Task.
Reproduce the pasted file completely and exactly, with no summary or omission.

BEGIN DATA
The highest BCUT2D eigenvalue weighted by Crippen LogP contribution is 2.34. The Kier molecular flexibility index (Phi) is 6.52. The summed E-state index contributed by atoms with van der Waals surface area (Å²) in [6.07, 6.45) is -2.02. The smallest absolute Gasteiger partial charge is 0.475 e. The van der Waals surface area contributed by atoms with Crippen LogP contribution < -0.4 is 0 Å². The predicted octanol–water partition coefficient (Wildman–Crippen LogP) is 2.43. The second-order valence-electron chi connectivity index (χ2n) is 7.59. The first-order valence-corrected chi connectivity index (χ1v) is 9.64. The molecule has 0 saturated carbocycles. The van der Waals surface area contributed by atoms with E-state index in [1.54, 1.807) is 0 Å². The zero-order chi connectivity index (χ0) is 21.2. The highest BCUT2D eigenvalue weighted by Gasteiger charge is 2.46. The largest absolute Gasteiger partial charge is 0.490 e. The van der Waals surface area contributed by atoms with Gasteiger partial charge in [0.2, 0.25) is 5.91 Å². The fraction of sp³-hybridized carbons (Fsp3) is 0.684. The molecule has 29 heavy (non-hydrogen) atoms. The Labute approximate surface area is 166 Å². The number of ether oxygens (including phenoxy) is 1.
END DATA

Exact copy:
The highest BCUT2D eigenvalue weighted by Crippen LogP contribution is 2.34. The Kier molecular flexibility index (Phi) is 6.52. The summed E-state index contributed by atoms with van der Waals surface area (Å²) in [6.07, 6.45) is -2.02. The smallest absolute Gasteiger partial charge is 0.475 e. The van der Waals surface area contributed by atoms with Crippen LogP contribution < -0.4 is 0 Å². The predicted octanol–water partition coefficient (Wildman–Crippen LogP) is 2.43. The second-order valence-electron chi connectivity index (χ2n) is 7.59. The first-order valence-corrected chi connectivity index (χ1v) is 9.64. The molecule has 0 saturated carbocycles. The van der Waals surface area contributed by atoms with E-state index in [1.54, 1.807) is 0 Å². The zero-order chi connectivity index (χ0) is 21.2. The highest BCUT2D eigenvalue weighted by Gasteiger charge is 2.46. The largest absolute Gasteiger partial charge is 0.490 e. The van der Waals surface area contributed by atoms with Gasteiger partial charge in [0.2, 0.25) is 5.91 Å². The fraction of sp³-hybridized carbons (Fsp3) is 0.684. The molecule has 29 heavy (non-hydrogen) atoms. The Labute approximate surface area is 166 Å². The number of ether oxygens (including phenoxy) is 1.